VPN Security vs SSH Tunnel Security: What’s the Difference?

The concept of technological security is reaching headlines on a daily basis. Some days it is news of a large security hack or security breach, and other days it is advertisements from companies promising to help you remain free from security hacks.

The increased need for security is seen on both commercial levels and personal levels – whether you are managing your company’s database from another country, or simply want to browse the internet securely at a local coffee shop.

Two solutions that are commonly referenced are VPNs and SSH Tunnels. This article will go through what a VPN is, what an SSH Tunnel is, the uses for each, and the pros and cons for each.

VPN Security:

What is a VPN? VPN stands for Virtual Private Network. A VPN extends a private network across a public network and enables users to send and receive data across public networks as if they were directly connected to a private network. This gives users privacy and anonymity, and masks users’ IP addresses. The VPN essentially creates a tunnel between your location and a remote VPN server on a different location, that could be thousands of miles away. This will make it seem as if you are in another place, masking your identity and location. It makes users online actions virtually untraceable. This will protect your personal data, hide your IP address, let you bypass content blocks and website restrictions.

Uses: Hide IP Address Masking the user’s identity Masking the user’s location Creating Privacy Anonymous browsing

The Pros: If privacy and anonymity is important, a VPN will suit your needs. Your browsing habits will remain anonymous and your identity masked. One of the biggest drivers recently of VPN usage has been the increasing demand for content with geographical access restrictions. For example, many video streaming sites are only viewable in certain countries. A VPN allows your IP address to appear as if it is from that country, enabling you to access the content from anywhere.

The Cons:

Many times, VPNs are used, because the user thinks that the VPN will grant them security. However, VPNs aren’t actually secure – they are targeted more towards anonymous browsing or masking a location from its destination. The owner of the VPN and your service provider still have full access to your data – so if anyone ever hacked either of those two parties, your data is compromised.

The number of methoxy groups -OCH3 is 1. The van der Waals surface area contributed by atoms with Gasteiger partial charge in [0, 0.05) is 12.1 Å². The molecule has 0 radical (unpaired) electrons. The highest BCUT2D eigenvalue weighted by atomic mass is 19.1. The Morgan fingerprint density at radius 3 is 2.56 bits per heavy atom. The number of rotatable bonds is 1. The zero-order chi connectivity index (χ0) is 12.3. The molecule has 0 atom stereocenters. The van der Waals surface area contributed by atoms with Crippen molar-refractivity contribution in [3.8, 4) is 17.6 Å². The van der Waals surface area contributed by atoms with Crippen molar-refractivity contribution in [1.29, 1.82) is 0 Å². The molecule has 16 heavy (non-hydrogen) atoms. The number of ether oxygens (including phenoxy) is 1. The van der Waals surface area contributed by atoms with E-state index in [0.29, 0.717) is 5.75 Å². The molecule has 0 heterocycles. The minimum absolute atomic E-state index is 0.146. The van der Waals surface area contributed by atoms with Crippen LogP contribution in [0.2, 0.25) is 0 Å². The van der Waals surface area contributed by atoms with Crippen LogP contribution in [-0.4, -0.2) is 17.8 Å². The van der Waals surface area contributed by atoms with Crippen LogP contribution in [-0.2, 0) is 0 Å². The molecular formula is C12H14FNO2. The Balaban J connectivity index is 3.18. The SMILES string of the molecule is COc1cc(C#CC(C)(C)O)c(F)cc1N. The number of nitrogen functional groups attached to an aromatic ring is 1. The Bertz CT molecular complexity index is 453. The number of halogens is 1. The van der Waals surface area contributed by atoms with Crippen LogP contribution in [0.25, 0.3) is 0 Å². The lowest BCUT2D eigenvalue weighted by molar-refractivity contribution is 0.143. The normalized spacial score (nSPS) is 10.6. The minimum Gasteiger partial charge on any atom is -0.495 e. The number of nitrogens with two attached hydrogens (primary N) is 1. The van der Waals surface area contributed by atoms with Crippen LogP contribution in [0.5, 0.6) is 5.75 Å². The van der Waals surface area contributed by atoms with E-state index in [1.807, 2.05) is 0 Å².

There are some VPNs that also encrypt the data as a feature, but VPNs are not intrinsically secure.

SSH Tunnel Security:

What is an SSH Tunnel? An SSH Tunnel is a method of transporting data over an encrypted SSH connection. It is a connectivity tool that allows secure access over an insecure location. Visually and literally, an SSH Tunnel creates an encrypted tunnel between the user and the network they are connecting to, preventing any hackers or spoofers from accessing the tunnel. Encrypted traffic is encapsulated and is sent through an encrypted channel, making the connection encrypted and secure.

SSH Tunnel - Uses: Securely browse the internet Bypassing firewalls Secure data transfer Remotely and securely manage servers Remotely and securely maintain databases

SSH Tunneling - The Pros: SSH is a highly recognized security standard used by millions for secure data transfer. SSH provides strong authentication, secure access, data integrity, and some of the best encryptions available. SSH tunnels are lightweight. There are no lengthy or complicated command lines. It has a small footprint, and is a minimally invasive, easy to use solution.

SSH Tunneling - The Cons: When SSH was initially developed in 1995, it used state-of-the-art encryption algorithms. Since then, computer advancements and computing powers have deprecated these original algorithms. In 2006, new algorithms came out in a revised version of the protocol, SSH2. When using an SSH Tunnel, verify before use that the algorithms are the new, updated algorithms and not 15+ year, outdated and unsafe algorithms.

Posted in How To's and Helpful Information on Oct 28, 2021

LinkedIn Facebook Twitter